El Salvador - Imelda Lopez Lainez (Gina Marie Craig) case

Girl stolen in the civil war is located by her birth family.

''We were able to heal her of her war wounds, to educate her and to bring her up in the faith of the church,'' Tom and Stephanie Craig wrote in a letter to Jose and Victoria Lainez, expressing their happiness at the way things have turned out. ''But we were never able to mend her broken heart.''

She has reminders on her hip and calf: scars of the aerial bombing that left her paralyzed from the knee down until her injuries were corrected by surgery in the US. Earlier that day, she and her family, militia members of the rebel Farabundo Marti National Liberation Front, or FMLN, had been building trenches, trying to shield themselves from the strafing and bombs of the Salvadoran Air Force.

Gina remembers being shot, but her parents and her sister Blanca said a bomb struck nearby. A shrapnel fragment passed through her 8-year-old sister Vilma's eye, killing her instantly. Gina, who was 6, was hit in the hip and the leg. In the frantic, blurry moments that followed, an uncle picked her up and carried her to a FMLN field hospital hidden near the Pacific Ocean in the southern province of Usulutan.

"We went to visit her to make sure she was all right," said her father, Jose, his eyes tearing during an interview in his home near the city of San Vicente. "I remember they had cut her hair, and she was crying and crying. She begged us to take her because she was afraid they were going to kill her, but I couldn't. I just couldn't take the child. She was hurt and it would have been dangerous. And we didn't have enough to eat."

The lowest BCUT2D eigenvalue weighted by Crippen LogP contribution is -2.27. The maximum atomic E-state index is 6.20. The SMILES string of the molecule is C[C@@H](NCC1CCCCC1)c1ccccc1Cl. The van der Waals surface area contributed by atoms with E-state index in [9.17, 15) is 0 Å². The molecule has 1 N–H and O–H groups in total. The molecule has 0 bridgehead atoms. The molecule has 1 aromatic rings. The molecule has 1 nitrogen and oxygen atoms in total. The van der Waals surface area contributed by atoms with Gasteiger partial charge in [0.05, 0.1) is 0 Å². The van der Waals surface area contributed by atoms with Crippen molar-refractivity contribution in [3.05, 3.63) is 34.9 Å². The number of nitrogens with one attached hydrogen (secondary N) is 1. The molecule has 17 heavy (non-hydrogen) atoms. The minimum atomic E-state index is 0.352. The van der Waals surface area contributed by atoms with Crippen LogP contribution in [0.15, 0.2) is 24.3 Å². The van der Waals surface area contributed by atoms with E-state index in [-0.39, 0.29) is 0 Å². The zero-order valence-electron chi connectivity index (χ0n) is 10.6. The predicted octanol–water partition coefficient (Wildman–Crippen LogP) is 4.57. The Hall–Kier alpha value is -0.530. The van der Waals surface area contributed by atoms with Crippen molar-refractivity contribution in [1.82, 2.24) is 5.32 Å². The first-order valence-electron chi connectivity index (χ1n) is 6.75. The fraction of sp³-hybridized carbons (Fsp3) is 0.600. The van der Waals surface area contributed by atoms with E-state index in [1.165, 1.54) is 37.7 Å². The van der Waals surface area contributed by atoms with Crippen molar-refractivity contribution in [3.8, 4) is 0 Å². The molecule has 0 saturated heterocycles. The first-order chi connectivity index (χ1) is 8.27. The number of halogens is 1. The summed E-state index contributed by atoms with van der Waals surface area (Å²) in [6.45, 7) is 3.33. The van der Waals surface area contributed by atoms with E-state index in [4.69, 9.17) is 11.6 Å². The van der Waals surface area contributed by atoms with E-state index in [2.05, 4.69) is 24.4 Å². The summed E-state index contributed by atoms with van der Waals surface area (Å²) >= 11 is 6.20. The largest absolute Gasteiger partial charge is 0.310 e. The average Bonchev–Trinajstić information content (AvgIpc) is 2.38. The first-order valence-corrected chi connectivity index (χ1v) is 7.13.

he next day, June 15, 1984, soldiers attacked the hospital. When Gina's relatives arrived, they found only the body of a nurse. The rest of the hospital was demolished and vacant.

According to court records, Gina was taken to a hospital in Usulutan. Although soldiers may have been acting out of concern for her welfare, they also set her on the path that would erase her identity. As she was apparently unable to remember her last name, someone changed it from Imelda Lopez Lainez to Imelda Betty Rubio. From the hospital she was taken to a state-run orphanage called Rosa Virginia Peletier, outside San Salvador, the capital.
Date: 1994-06-15
Number of children: 1

Orphanages

Agencies

Organizations: Concern for Children

Facilitators

Persons: Yolanda Myers de Vasquez, judge

Location

Usulutan
El Salvador
DocumentDatesort icon
ADOPTEE TO BE REUNITED WITH SALVADORAN MOTHER 2000-10-30
Healing ...on reuniting Salvadorans1999-11-08
ANSWERS RAISE MORE QUESTIONS 1996-08-10
El Salvador's Stolen Children Face a War's Darkest Secret1996-08-05
SOME ADMIT KNOWING OF KIDNAPPINGS 1996-08-02
LOST AND FOUND SALVADORAN ADOPTEES NOW BEING RECLAIMED 1996-08-02
El Salvador girl abducted in '84 war rejoins parents 1996-07-20
IN LANGUAGE OF LOVE, A SALVADORAN REUNION OHIO TEEN-AGER, `DISAPPEARED,' REDISCOVERS HER PARENTS 1996-07-19
`IMELDA (GINA)' STRUGGLES FOR IDENTITY 1996-07-15
A COUNTRY AWAKES TO THE REALITY OF IT'S `DISAPPEARED' CHILDREN 1996-07-14
War Orphan (60 minutes story)1996-00-00
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Location

Pound Pup Legacy